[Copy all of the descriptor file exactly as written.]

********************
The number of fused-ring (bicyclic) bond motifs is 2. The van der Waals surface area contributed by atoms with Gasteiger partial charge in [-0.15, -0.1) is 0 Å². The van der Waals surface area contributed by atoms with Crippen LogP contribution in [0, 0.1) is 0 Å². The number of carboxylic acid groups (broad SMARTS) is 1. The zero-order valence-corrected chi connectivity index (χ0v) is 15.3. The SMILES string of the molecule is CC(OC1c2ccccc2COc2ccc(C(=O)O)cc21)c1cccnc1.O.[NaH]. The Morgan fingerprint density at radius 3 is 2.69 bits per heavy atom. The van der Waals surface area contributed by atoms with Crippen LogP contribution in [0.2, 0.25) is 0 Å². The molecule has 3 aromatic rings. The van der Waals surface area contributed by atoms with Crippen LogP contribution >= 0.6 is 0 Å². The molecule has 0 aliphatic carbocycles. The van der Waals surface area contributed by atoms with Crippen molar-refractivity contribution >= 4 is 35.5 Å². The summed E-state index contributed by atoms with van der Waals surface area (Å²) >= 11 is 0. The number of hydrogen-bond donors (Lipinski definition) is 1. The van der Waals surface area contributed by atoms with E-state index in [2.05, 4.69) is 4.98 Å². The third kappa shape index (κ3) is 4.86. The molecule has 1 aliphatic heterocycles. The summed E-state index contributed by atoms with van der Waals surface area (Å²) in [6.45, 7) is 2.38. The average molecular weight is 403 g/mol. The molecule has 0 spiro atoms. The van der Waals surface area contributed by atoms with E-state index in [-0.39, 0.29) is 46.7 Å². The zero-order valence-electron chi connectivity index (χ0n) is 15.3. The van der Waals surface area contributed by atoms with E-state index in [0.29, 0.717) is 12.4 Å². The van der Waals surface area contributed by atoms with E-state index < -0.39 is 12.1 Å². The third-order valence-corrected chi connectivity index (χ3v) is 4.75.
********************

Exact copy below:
The number of fused-ring (bicyclic) bond motifs is 2. The van der Waals surface area contributed by atoms with Gasteiger partial charge in [-0.15, -0.1) is 0 Å². The van der Waals surface area contributed by atoms with Crippen LogP contribution in [0, 0.1) is 0 Å². The number of carboxylic acid groups (broad SMARTS) is 1. The zero-order valence-corrected chi connectivity index (χ0v) is 15.3. The SMILES string of the molecule is CC(OC1c2ccccc2COc2ccc(C(=O)O)cc21)c1cccnc1.O.[NaH]. The Morgan fingerprint density at radius 3 is 2.69 bits per heavy atom. The van der Waals surface area contributed by atoms with Crippen LogP contribution in [0.2, 0.25) is 0 Å². The molecule has 3 aromatic rings. The van der Waals surface area contributed by atoms with Crippen LogP contribution >= 0.6 is 0 Å². The molecule has 0 aliphatic carbocycles. The van der Waals surface area contributed by atoms with Crippen molar-refractivity contribution >= 4 is 35.5 Å². The summed E-state index contributed by atoms with van der Waals surface area (Å²) >= 11 is 0. The number of hydrogen-bond donors (Lipinski definition) is 1. The van der Waals surface area contributed by atoms with E-state index in [2.05, 4.69) is 4.98 Å². The third kappa shape index (κ3) is 4.86. The molecule has 1 aliphatic heterocycles. The summed E-state index contributed by atoms with van der Waals surface area (Å²) in [6.45, 7) is 2.38. The average molecular weight is 403 g/mol. The molecule has 0 spiro atoms. The van der Waals surface area contributed by atoms with E-state index in [-0.39, 0.29) is 46.7 Å². The zero-order valence-electron chi connectivity index (χ0n) is 15.3. The van der Waals surface area contributed by atoms with E-state index in [0.29, 0.717) is 12.4 Å². The van der Waals surface area contributed by atoms with E-state index < -0.39 is 12.1 Å². The third-order valence-corrected chi connectivity index (χ3v) is 4.75.